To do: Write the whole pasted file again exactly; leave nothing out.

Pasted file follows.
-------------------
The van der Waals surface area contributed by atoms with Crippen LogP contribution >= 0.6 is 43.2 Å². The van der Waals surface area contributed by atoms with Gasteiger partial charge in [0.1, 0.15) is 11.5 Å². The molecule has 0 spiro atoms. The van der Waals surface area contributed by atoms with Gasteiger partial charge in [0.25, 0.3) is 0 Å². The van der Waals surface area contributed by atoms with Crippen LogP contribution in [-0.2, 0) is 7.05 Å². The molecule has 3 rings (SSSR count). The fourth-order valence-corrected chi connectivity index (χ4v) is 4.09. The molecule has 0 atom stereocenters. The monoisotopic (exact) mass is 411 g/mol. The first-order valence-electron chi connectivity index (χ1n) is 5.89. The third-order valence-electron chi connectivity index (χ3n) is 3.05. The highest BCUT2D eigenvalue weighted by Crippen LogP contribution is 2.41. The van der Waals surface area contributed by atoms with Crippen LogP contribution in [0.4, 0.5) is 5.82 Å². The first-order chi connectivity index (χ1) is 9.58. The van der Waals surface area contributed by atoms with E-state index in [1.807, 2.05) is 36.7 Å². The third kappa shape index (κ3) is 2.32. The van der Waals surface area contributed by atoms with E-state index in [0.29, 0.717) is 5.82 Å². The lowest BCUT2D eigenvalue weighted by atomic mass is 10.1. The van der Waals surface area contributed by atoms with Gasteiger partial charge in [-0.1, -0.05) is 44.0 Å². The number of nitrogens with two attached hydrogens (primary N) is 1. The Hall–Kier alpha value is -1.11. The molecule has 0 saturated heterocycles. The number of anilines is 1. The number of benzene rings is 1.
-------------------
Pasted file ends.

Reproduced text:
The van der Waals surface area contributed by atoms with Crippen LogP contribution >= 0.6 is 43.2 Å². The van der Waals surface area contributed by atoms with Gasteiger partial charge in [0.1, 0.15) is 11.5 Å². The molecule has 0 spiro atoms. The van der Waals surface area contributed by atoms with Gasteiger partial charge in [0.25, 0.3) is 0 Å². The van der Waals surface area contributed by atoms with Crippen LogP contribution in [-0.2, 0) is 7.05 Å². The molecule has 3 rings (SSSR count). The fourth-order valence-corrected chi connectivity index (χ4v) is 4.09. The molecule has 0 atom stereocenters. The monoisotopic (exact) mass is 411 g/mol. The first-order valence-electron chi connectivity index (χ1n) is 5.89. The third-order valence-electron chi connectivity index (χ3n) is 3.05. The highest BCUT2D eigenvalue weighted by Crippen LogP contribution is 2.41. The van der Waals surface area contributed by atoms with Crippen LogP contribution in [0.4, 0.5) is 5.82 Å². The first-order chi connectivity index (χ1) is 9.58. The van der Waals surface area contributed by atoms with E-state index in [1.807, 2.05) is 36.7 Å². The third kappa shape index (κ3) is 2.32. The van der Waals surface area contributed by atoms with E-state index in [0.29, 0.717) is 5.82 Å². The lowest BCUT2D eigenvalue weighted by atomic mass is 10.1. The van der Waals surface area contributed by atoms with Gasteiger partial charge in [-0.1, -0.05) is 44.0 Å². The number of nitrogens with two attached hydrogens (primary N) is 1. The Hall–Kier alpha value is -1.11. The molecule has 0 saturated heterocycles. The number of anilines is 1. The number of benzene rings is 1.